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Russian and Chechen forces blasted each other with artillery and mortars Saturday as their commanders negotiated details of a four-day-old cease-fire that has hardly prevented any fighting.

The meeting in southern Chechnya between Gen. Konstantin Pulikovsky, the top Russian commander, and Chechen chief of staff Aslan Maskhadov lasted four hours, the separatist leadership said.The two discussed the makeup of a joint commission that would monitor a truce that has been shaky since it was agreed to earlier in the week and decided to meet again Sunday.

Maskhadov gave Pulikovsky a copy of his order to rebel fighters formally establishing the truce and "zones of responsibility" in devastated Grozny, and Pulikovsky promised to issue a similar order Sunday, the Interfax news agency reported.

"These orders should be considered the first serious step toward stopping the bloodshed," Pulikovsky said after the meeting.

Pulikovsky said he refused Maskhadov's request not to use aviation and artillery in Grozny. He also said a rebel attack on a military train near Grozny was repelled by Russian helicopter gunships Saturday.

The two sides fired on each other with artillery, mortars and machine guns, and Russian warplanes staged several air raids on the city, which the rebels have been in control of since Aug. 6.

Issa Astamirov, the Chechen chief of staff in Grozny, said his fighters also rebuffed several Russian attacks.

"We don't have any hope that the Russians will honor any cease-fire," he said. "Russia's policy is based on the principle of the fewer Chechens, the better."

The rebel command said five Russian armored vehicles were destroyed Saturday in fighting, according to Interfax.

The Russian side had no immediate comment but accused the Chechens of using an unknown irritant gas against its troops in one clash.

In Moscow, the man now in charge of the Chechen crisis, national security chief Alexander Lebed, demanded the resignation Friday of Interior Minister Anatoly Kulikov.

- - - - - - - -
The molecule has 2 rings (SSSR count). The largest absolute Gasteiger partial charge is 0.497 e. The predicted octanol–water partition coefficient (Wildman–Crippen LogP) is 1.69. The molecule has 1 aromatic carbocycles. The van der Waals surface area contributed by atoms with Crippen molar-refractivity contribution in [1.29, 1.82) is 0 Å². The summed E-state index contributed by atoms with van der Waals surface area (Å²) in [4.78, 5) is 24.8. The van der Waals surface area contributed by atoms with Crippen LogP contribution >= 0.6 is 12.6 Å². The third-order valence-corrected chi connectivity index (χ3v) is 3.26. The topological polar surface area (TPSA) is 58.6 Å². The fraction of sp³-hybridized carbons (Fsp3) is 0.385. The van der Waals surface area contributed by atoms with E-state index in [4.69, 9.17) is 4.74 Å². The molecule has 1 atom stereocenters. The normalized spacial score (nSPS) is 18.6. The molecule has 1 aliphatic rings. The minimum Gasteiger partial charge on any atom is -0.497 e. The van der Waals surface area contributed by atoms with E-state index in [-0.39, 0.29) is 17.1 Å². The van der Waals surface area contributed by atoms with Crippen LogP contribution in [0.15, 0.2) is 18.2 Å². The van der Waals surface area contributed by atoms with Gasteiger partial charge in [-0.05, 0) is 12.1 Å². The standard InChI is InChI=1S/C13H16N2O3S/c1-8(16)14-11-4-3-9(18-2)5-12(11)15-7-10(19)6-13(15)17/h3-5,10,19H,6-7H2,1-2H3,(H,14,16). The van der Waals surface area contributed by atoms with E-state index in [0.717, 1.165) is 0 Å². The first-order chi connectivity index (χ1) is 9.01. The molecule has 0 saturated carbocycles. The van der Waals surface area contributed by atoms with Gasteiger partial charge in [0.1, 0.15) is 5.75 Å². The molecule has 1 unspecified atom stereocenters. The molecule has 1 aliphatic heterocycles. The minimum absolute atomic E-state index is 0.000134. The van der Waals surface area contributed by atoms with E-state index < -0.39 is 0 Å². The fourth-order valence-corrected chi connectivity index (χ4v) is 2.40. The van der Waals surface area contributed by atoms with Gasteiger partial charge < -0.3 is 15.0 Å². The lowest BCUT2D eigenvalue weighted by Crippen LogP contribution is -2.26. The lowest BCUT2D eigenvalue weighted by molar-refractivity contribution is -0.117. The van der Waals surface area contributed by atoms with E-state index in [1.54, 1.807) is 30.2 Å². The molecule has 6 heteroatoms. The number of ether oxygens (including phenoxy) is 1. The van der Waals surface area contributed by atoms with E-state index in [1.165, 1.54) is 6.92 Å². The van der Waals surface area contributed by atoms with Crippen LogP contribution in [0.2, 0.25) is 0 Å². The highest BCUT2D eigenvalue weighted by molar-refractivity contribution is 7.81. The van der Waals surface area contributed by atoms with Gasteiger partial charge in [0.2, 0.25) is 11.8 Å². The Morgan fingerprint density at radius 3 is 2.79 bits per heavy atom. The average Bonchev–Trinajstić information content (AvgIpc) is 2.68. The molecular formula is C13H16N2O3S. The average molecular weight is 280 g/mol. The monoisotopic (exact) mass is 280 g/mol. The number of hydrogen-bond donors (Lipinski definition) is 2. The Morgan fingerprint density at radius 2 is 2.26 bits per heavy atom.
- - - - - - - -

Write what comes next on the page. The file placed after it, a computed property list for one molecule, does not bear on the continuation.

Both men appealed to President Boris Yeltsin to decide their squabble. Kulikov offered his resignation but Yeltsin told him to stay on, Russian media reported Saturday, citing Kremlin sources.

Lebed refused to attend a meeting of top Interior Ministry officials on Saturday, calling it "a real show meant to save Gen. Kulikov." The ministry and Kulikov later issued conciliatory statements suggesting that Lebed was unfamiliar with the situation in Chechnya.

In Chechnya, many interior troops believed that Lebed could help resolve the conflict but said Kulikov should not serve as a scapegoat.

"It's not right to blame just one person. Maybe he's guilty in some way but he's not the only one, a lot of other people are guilty," said Maj. Sergei Vakhtarin, whose troops were manning a checkpoint 25 miles southwest of Grozny.

The rebel chief of staff, Maskhadov, told Associated Press Television that Lebed is the only Russian official he trusts.

"He hasn't got blood on his hands," said Maskhadov, who has twice last week with Lebed in search of a way to end the 20-month war, which has killed more than 30,000 people.

Yeltsin gave Lebed sweeping powers this past week to oversee the military in Chechnya and to end the deeply unpopular war.

At least 247 Russian soldiers have died and 1,000 have been wounded since the rebels overran Grozny, according to Lebed.

Russian troops are surrounded at three spots in Grozny. The rest of the city is owned by separatist fighters.

Civilians, caught once again in the crossfire of the war, have deserted the city by the tens of thousands.